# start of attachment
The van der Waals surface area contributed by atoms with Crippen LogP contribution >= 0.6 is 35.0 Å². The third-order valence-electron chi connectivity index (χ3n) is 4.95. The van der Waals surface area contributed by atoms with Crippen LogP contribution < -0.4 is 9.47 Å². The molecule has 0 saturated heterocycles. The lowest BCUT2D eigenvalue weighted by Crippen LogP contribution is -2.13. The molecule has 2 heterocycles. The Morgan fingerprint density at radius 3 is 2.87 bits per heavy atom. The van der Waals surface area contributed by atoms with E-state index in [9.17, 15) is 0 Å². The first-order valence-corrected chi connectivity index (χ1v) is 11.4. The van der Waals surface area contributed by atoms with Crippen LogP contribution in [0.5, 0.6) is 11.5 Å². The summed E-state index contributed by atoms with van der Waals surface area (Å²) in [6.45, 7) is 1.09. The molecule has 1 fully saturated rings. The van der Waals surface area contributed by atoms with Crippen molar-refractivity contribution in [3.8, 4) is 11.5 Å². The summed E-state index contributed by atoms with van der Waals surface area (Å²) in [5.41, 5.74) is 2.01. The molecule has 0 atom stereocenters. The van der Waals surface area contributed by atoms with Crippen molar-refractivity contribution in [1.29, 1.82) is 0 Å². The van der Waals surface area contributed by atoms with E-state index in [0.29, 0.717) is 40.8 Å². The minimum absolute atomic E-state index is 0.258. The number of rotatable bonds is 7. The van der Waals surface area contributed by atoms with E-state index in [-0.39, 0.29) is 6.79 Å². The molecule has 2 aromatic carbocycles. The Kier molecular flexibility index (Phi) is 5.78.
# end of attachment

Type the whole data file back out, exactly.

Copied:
The van der Waals surface area contributed by atoms with Crippen LogP contribution >= 0.6 is 35.0 Å². The third-order valence-electron chi connectivity index (χ3n) is 4.95. The van der Waals surface area contributed by atoms with Crippen LogP contribution < -0.4 is 9.47 Å². The molecule has 0 saturated heterocycles. The lowest BCUT2D eigenvalue weighted by Crippen LogP contribution is -2.13. The molecule has 2 heterocycles. The Morgan fingerprint density at radius 3 is 2.87 bits per heavy atom. The van der Waals surface area contributed by atoms with E-state index in [9.17, 15) is 0 Å². The first-order valence-corrected chi connectivity index (χ1v) is 11.4. The van der Waals surface area contributed by atoms with Crippen LogP contribution in [0.5, 0.6) is 11.5 Å². The summed E-state index contributed by atoms with van der Waals surface area (Å²) in [6.45, 7) is 1.09. The molecule has 1 fully saturated rings. The van der Waals surface area contributed by atoms with Crippen molar-refractivity contribution in [3.8, 4) is 11.5 Å². The summed E-state index contributed by atoms with van der Waals surface area (Å²) in [5.41, 5.74) is 2.01. The molecule has 0 atom stereocenters. The van der Waals surface area contributed by atoms with Crippen molar-refractivity contribution in [1.29, 1.82) is 0 Å². The van der Waals surface area contributed by atoms with E-state index in [0.29, 0.717) is 40.8 Å². The minimum absolute atomic E-state index is 0.258. The number of rotatable bonds is 7. The van der Waals surface area contributed by atoms with E-state index in [-0.39, 0.29) is 6.79 Å². The molecule has 2 aromatic carbocycles. The Kier molecular flexibility index (Phi) is 5.78.